The second problem is actually open to a very elegant solution. What if you used a monad other than seq-m? The continuation monad is exactly what you want. With cont-m, a goal is a function that takes a substitution as a parameter. But instead of returning a list of substitutions, it returns a function that accepts a continuation function. When this function is called with a continuation, it calls the continuation with the new substitutions. A continuation is simply a goal that moves the search closer to the leaves. When a leaf is reached, the continuation is just a function that adds the substitution to the atom where the answers are being collected.

```
(def answers atom [])
(defn leaf [s]
(swap! answers conj s))
```

So how do you implement such a beast? Starting with the vanilla core.logic code, the first step is to rewrite the miniKanren core using the sequence monad.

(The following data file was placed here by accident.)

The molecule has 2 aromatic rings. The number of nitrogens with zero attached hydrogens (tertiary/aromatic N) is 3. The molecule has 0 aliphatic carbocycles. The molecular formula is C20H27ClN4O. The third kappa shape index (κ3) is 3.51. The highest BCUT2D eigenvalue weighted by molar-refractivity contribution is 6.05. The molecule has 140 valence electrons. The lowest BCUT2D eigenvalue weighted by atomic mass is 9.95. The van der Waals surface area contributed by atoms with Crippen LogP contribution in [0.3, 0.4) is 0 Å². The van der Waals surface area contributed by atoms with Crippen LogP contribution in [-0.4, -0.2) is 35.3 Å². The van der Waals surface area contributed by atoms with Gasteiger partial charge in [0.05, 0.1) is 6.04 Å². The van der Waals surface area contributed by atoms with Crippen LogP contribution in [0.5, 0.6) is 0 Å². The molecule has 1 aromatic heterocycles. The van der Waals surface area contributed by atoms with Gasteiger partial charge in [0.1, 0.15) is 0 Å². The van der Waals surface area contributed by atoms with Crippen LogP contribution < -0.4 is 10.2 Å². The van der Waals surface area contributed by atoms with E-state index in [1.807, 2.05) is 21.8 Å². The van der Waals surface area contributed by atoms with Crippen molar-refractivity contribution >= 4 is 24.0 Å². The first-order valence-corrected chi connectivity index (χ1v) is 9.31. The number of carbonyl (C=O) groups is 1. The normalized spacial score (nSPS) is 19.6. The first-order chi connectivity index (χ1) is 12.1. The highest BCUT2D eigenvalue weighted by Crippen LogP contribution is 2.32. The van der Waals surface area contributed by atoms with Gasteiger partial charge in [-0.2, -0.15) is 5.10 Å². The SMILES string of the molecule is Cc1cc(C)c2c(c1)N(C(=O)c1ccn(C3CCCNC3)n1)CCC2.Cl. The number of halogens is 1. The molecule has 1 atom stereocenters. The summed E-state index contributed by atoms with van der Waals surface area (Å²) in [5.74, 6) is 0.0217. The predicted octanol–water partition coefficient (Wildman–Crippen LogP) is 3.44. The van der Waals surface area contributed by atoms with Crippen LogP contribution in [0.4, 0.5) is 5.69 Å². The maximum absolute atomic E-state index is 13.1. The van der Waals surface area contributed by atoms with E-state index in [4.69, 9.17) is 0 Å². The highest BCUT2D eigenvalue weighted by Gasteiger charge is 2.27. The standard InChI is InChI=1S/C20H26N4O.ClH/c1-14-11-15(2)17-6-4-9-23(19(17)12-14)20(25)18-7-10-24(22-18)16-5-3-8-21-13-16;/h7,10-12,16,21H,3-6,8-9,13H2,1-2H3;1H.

```
(defmonad logic-m
[m-result (fn [v]
[v])
m-bind (fn [mv goal]
(->> mv
(remove nil?)
(mapcat goal)))
])
(defn succeed [a]
(with-monad logic-m
(m-result a)))
(defn fail [a]
(with-monad logic-m
(m-result nil)))
(defmacro == [u v]
`(fn [a#]
(if-let [b# (unify a# ~u ~v)]
(succeed b#)
(fail nil))))
(defmacro fresh [[& lvars] & goals]
(let [lvars (mapcat (fn [v]
`(~v (lvar '~v)))
lvars)]
`(with-monad logic-m
(let [~@lvars]
(clojure.algo.monads/m-chain (list ~@goals))))))
(defmacro all
([] `clojure.core.logic/s#)
([& goals]
`(with-monad logic-m
(clojure.algo.monads/m-chain (list ~@goals)))))
(defmacro conde [& clauses]
(let [clauses (->> clauses
(map vec)
(into []))]
`(with-monad logic-m
(fn [s#]
(->> ~clauses
(map clojure.algo.monads/m-chain)
(mapcat #(% s#)))))))
(defmacro run* [[x] & goals]
`(doall
(let [~x (lvar '~x)
xs# ((all ~@goals) empty-s)]
(->> xs#
(remove nil?)